Your present job is comfortable, but there’s so something missing. Is it a sense of fulfillment, and the need for a midlife career change?
A midlife career change is a huge leap but also a chance to live ones’ dreams. It’s good to know what one is in for before taking the plunge. We have tips for midlifers whose careers need a change of pace.
Pros and Cons of a Midlife Career Switch
A midlife career change is an opportunity to embrace your desired lifestyle. But while this is tempting, are you ready to step into the unknown?
Building a stable career takes hard work and years of commitment. That’s why some professionals find making a switch impossible. There are also others who are eager to take significant steps to launch their dream careers.
Of course, launching one isn’t as easy as it sounds. It involves making sacrifices. Remember too, that you’re starting from scratch and will have less experience than others who work in your field of interest.
Before leaving your well-paying job to pursue the career of your dreams, consider the pros and cons.
a. A Prevailing Network
First of all, your years of work experience mean that you’ve established an extensive network of contacts. These will stand you in good stead when you move on to a new career. You’ll rise through the ranks faster than fresh graduates.
b. Availability of Transferable Skills
While you may not have relevant industry experience, you may have the soft skills necessary to cope in the corporate world. For example, excellent presentation skills matter wherever you work.
c. Potentially Higher Earnings
Also, your prior job experiences would allow you to transcend your pay ceiling. Your relative inexperience in the new field won’t enable you higher earnings immediately, but could in time to come. Furthermore, the prospect of building your dream career is rewarding.
1. Family issues
You may have family members who have pressing health needs, so you may not be able to have the resources or inclination to make this move. Furthermore, commitments such as housing or car loans may make a career switch difficult.
2. Steep learning curve
A new career is a chance to learn and embrace new challenges. However, the learning curve is a steep one. You may find keeping up with your more experienced colleagues a problem.
3. Smaller pay cheque
Since you’re starting on the same footing as a fresh graduate, brace yourself for a marked decrease in pay. You may not earn as much as you used to until you learn the ropes.
What else to consider before making a midlife career switch
1. You’ll need more than passion
You would have heard that you must feel passionate about your career before you can be successful at it. While this is true, being successful in your career also takes talent and hard work. Before rushing headlong into a second career, consider your expertise for it carefully. If you wish to be a teacher who specializes in early childhood development but throw up your hands in despair when you see children running and screaming, it’s probably not the career for you.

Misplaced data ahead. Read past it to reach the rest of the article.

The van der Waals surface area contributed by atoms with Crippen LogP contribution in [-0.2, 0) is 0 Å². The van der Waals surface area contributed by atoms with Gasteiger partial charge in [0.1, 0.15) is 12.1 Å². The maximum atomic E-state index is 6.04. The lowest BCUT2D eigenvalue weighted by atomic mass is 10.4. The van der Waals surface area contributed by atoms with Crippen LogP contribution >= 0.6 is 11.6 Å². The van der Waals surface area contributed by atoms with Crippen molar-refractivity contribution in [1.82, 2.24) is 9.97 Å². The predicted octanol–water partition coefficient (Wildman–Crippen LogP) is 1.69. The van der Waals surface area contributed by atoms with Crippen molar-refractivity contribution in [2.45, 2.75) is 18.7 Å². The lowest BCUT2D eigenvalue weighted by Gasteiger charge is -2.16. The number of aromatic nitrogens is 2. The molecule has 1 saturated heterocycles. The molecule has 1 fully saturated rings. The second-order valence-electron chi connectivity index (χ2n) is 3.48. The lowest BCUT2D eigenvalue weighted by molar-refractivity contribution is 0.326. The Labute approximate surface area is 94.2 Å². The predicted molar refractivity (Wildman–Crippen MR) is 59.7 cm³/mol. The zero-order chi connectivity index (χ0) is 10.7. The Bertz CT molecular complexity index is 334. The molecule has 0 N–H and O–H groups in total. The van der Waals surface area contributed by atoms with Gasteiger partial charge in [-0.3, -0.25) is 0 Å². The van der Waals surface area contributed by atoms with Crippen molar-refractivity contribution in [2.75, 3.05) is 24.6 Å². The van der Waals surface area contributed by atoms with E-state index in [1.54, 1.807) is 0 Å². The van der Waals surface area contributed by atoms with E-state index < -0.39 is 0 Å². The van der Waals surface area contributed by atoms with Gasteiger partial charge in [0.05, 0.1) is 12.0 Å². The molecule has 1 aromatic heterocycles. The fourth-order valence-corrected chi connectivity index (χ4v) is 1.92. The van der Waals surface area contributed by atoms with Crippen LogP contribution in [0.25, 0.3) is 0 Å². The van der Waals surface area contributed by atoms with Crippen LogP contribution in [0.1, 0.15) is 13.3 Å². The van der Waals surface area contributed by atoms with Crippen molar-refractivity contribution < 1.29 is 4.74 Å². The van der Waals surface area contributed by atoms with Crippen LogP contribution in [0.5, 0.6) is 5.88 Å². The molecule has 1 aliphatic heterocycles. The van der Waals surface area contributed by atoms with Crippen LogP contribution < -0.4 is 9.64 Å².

2. Consider Your Energy Level
Taking on the challenges of a new job takes energy and determination. Prepare yourself to work hard. You’ll need the strength of a 20-year-old; consider if you have this.
Think about your desire to work with such youthful enthusiasm. Do you have that vitality? Many midlifers will have family and personal interests in their minds. Would you want to give up your travel plans to learn new skills? Are you looking for a new career as a way to cope with a midlife crisis?
3. Consider your financial position
You may be overwhelmed by health problems as you age. Medical insurance claims are costly, especially as you approach retirement. You may also have dependents to consider.
3 Ways to Switch Careers
A midlife career change is overwhelming, but there are ways to make the task easier.
1. Go Online
The first place many people go to these days to seek guidance is the internet. Sites like ONet give descriptions of jobs where the services of those making a career switch are in demand. They also outline the training required.
These are not tests, but tools used by guidance and career counselors to assess if a person has a temperament to perform job-related tasks. For example, teachers and nurses need extreme patience. These tests do not provide definite answers but can give you direction.
3. Finding out the needs of the job market
Perhaps you’ve tried to change careers before but became stuck because there weren’t enough jobs in your our field of interest. Books like The Occupational Handbook and some job sites project the needs of the workforce over time. You can find out if there is a need for personnel in your field of interest.
4. Assess Your Interests
Ask yourself what interests you. Consider the projects that you’ve enjoyed and the roles you’ve undertaken where you’ve experienced considerable success.
5. Get Personal
Reach out to contacts in your field of interest. Friends who’ve worked in the industry that interests you may give you hints about what it takes to be successful.
6. Get internships
Establish situations which will allow you to observe people working in the industry. Your college alumni office may be a suitable place to secure job placements.
7. Upgrade your skills
If a complete career change is too overwhelming, consider upgrading your skills. The upgrade will allow you to assume responsibilities in a different and perhaps more fulfilling job position.
A midlife career change takes courage and self-confidence. If you’re ready to make the switch, these suggestions can point you in the right direction.
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